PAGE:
The Federal Teaching Hospital Abakaliki is the largest tertiary health institution in Ebonyi State, Southeast Nigeria receiving referrals from affiliate hospitals but since its establishment, no study of this nature has been undertaken. In this study, evaluated the rate, indications and complications associated with caesarean sections at the Federal Teaching Hospital Abakaliki (FETHA).

2. Methodology

This was a retrospective study conducted at the Federal Teaching Hospital Abakaliki (FETHA) from January 2012 to December 2017. FETHA was created on the 23rd December 2011 following the acquisition and merger of the defunct Ebonyi State University Teaching Hospital with the Federal Medical Centre Abakaliki by the Federal Government. It is a referral hospital serving the neighbouring states of Enugu, Abia, Anambra, Cross-River and Imo states.

Case notes of patients who had caesarean section were retrieved from the health information management unit. Sociodemographic variables, type, indications for caesarean section and birth outcome data were extracted. Patients who had antenatal care in our facility were considered “booked” while those who did not receive antenatal care but presented on referral following complications in pregnancy or labour were considered “unbooked”. All the surgeries were performed by at least a registrar in the department. Case notes with incomplete records were excluded.

Data was collected using structured proforma and entered into a secured personal computer. Analysis was performed by means of Epi Info version 7. Results are presented in tables, means and simple percentages.

Ethical clearance was obtained from the research and ethics committee of the Federal Teaching Hospital, Abakaliki.

3. Results

During the period under review, complete case notes of 3850 of the 3908 women who had caesarean sections were retrieved giving a retrieval rate of 98.5%. A total of 11,215 deliveries were recorded at FETHA, giving a caesarean section rate of 34.8%.

Table 1 shows the sociodemographic distribution of parturient women who had caesarean section during the study period. The mean age of the study subjects was 29.3 ± 5.03 years. Almost half (49.7%) of the patients were in the 20 - 29 age group. Almost two-thirds of the patients were urban dwellers and 73.0% of the study population was booked. Multiparous women made up 36.0% while nulliparous women were 12.6%.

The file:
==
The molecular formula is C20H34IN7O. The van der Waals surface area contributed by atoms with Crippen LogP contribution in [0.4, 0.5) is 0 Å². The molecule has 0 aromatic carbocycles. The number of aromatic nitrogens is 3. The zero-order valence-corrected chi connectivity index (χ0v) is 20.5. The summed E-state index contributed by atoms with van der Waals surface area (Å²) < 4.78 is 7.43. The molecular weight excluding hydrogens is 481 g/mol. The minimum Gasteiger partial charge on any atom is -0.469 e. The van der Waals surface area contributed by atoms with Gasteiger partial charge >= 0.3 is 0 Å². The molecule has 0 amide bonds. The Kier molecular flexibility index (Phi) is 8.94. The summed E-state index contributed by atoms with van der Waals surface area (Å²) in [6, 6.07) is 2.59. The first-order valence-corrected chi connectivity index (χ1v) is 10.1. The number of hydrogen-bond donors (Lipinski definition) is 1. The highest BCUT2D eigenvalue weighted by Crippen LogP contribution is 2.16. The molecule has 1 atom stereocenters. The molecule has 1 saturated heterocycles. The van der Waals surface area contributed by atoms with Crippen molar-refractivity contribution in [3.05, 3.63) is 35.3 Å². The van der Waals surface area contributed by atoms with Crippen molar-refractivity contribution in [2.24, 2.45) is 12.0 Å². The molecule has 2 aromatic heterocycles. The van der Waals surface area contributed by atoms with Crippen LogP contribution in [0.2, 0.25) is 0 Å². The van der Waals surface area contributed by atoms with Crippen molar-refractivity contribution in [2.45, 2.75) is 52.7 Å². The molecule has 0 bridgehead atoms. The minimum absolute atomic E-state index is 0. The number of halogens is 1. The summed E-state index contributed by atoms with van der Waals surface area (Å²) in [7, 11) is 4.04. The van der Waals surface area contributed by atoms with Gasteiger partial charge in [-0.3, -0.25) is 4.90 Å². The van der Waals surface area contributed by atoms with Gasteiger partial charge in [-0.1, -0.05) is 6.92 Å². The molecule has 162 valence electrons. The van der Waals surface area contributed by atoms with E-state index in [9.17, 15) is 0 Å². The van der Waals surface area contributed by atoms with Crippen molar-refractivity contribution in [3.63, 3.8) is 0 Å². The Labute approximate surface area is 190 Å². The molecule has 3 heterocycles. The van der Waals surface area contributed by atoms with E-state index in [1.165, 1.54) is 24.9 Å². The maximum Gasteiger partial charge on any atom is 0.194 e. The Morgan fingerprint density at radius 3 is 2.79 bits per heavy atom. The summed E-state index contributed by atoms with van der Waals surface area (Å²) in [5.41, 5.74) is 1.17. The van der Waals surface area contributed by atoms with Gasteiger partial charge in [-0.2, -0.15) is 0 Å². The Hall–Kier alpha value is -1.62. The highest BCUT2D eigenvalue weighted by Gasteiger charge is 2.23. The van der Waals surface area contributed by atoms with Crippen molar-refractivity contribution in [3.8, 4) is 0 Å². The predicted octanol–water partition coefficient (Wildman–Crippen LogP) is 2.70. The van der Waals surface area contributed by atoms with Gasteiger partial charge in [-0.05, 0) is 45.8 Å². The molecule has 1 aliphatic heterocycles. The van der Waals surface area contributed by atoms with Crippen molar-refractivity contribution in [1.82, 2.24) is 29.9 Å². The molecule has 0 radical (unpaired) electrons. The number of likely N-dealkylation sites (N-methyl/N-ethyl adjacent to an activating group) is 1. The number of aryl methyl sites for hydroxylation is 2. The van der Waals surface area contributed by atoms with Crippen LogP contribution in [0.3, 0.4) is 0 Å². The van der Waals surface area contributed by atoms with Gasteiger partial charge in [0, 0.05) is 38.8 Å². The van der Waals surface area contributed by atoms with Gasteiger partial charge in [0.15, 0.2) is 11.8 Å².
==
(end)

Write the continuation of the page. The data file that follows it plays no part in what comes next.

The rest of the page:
The indications for caesarean section are presented in Table 2. The most common indication for an emergency caesarean section was failure to progress in labour with 20.0% contribution, others were for previous caesarean section 13.5%, antepartum haemorrhage 9.2% and presumed fetal distress in 8.0%. About 0.1% of the caesarean sections were done for previous successful repair of obstetric fistula and higher order multiple pregnancy.

Majority of the babies were delivered at term (77.0%) with an average gestational age of 38 ± 2.6 weeks. About 62.5% of the patients had emergency caesarean section while the rest had elective caesarean section. The mean birth weight was 3.03 ± 0.71 kg, there was macrosomia in 8.1%. There was severe and moderate birth asphyxia in 28.7% of the babies born (Table 3).

Fetal and maternal complications are presented in Table 4. More women had

Table 1. Sociodemographic characteristics.

Table 2. Indications for caesarean section.

Table 3. Pregnancy event and outcome.

Table 4. Fetal and maternal complications.

postpartum anaemia with 38.0%, infectious morbidity 11.0% and maternal death was reported in 2.0%. Severe birth asphyxia was recorded among 12.3% of the babies, 18.6% were low birth weight and perinatal death recorded in 3.2% of babies delivered.

4. Discussion

Despite the reported high aversion for caesarean section among Eastern Nigerian women [7] [8]. our study found a caesarean section rate of 34.8% which is more than twice the recommended limit by the WHO [6]. The rate reported from the present study is a more than 100% increase from 16.4% reported by Onoh et al. at the defunct Ebonyi State University Teaching Hospital (EBSUTH) Abakaliki, one of the hospitals that made up the present FETHA [9]. This high incidence rate reported in our study is not an isolated finding. It is comparable to the 35.5%, 34.6%, 34.7% respectively reported by Adekanle in Osogbo [10]. Akinwutan et al. in Ibadan [11] and Ezechiet al. in Lagos [12]. The reasons for the high incidence recorded in this study are not unconnected with the sheer size of the institution and the geographical region it serves. It is major referral centre serving the host and neighbouring states. Similarly, FETHA is a tertiary centre with junior doctors in training, some of the indications may be found to be justified if subjected to intense scrutiny.